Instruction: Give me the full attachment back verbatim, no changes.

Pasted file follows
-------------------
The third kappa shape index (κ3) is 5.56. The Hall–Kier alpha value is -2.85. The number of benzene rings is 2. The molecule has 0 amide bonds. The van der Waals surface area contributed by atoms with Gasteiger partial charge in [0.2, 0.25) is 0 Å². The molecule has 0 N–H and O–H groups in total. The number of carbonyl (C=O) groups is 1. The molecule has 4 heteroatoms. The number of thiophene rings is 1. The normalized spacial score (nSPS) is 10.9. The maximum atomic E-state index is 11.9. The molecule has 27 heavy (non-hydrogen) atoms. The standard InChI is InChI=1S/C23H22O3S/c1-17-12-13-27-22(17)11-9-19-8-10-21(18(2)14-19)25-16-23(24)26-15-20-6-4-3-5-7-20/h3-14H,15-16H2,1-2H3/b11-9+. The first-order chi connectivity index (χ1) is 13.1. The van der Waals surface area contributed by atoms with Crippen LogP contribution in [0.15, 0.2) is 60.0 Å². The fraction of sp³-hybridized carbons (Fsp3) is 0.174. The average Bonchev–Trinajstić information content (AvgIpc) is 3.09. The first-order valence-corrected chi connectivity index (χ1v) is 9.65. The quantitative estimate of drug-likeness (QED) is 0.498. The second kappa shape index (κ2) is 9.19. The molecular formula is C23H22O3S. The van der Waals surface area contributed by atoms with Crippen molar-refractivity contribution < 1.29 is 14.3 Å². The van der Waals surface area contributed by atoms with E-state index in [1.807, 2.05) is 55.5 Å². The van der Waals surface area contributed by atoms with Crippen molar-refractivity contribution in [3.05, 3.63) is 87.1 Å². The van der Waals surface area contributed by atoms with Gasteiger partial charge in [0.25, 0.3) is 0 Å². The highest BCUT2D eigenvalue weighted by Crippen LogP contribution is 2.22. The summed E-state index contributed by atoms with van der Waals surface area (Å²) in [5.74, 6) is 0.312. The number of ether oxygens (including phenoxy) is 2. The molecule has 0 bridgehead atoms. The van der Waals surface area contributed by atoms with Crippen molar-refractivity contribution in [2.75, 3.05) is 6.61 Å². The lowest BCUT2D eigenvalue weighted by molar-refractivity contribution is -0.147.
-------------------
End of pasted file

The third kappa shape index (κ3) is 5.56. The Hall–Kier alpha value is -2.85. The number of benzene rings is 2. The molecule has 0 amide bonds. The van der Waals surface area contributed by atoms with Gasteiger partial charge in [0.2, 0.25) is 0 Å². The molecule has 0 N–H and O–H groups in total. The number of carbonyl (C=O) groups is 1. The molecule has 4 heteroatoms. The number of thiophene rings is 1. The normalized spacial score (nSPS) is 10.9. The maximum atomic E-state index is 11.9. The molecule has 27 heavy (non-hydrogen) atoms. The standard InChI is InChI=1S/C23H22O3S/c1-17-12-13-27-22(17)11-9-19-8-10-21(18(2)14-19)25-16-23(24)26-15-20-6-4-3-5-7-20/h3-14H,15-16H2,1-2H3/b11-9+. The first-order chi connectivity index (χ1) is 13.1. The van der Waals surface area contributed by atoms with Crippen LogP contribution in [0.15, 0.2) is 60.0 Å². The fraction of sp³-hybridized carbons (Fsp3) is 0.174. The average Bonchev–Trinajstić information content (AvgIpc) is 3.09. The first-order valence-corrected chi connectivity index (χ1v) is 9.65. The quantitative estimate of drug-likeness (QED) is 0.498. The second kappa shape index (κ2) is 9.19. The molecular formula is C23H22O3S. The van der Waals surface area contributed by atoms with Crippen molar-refractivity contribution < 1.29 is 14.3 Å². The van der Waals surface area contributed by atoms with E-state index in [1.807, 2.05) is 55.5 Å². The van der Waals surface area contributed by atoms with Crippen molar-refractivity contribution in [3.05, 3.63) is 87.1 Å². The van der Waals surface area contributed by atoms with Gasteiger partial charge in [0.25, 0.3) is 0 Å². The highest BCUT2D eigenvalue weighted by Crippen LogP contribution is 2.22. The summed E-state index contributed by atoms with van der Waals surface area (Å²) in [5.74, 6) is 0.312. The number of ether oxygens (including phenoxy) is 2. The molecule has 0 bridgehead atoms. The van der Waals surface area contributed by atoms with Crippen molar-refractivity contribution in [2.75, 3.05) is 6.61 Å². The lowest BCUT2D eigenvalue weighted by molar-refractivity contribution is -0.147.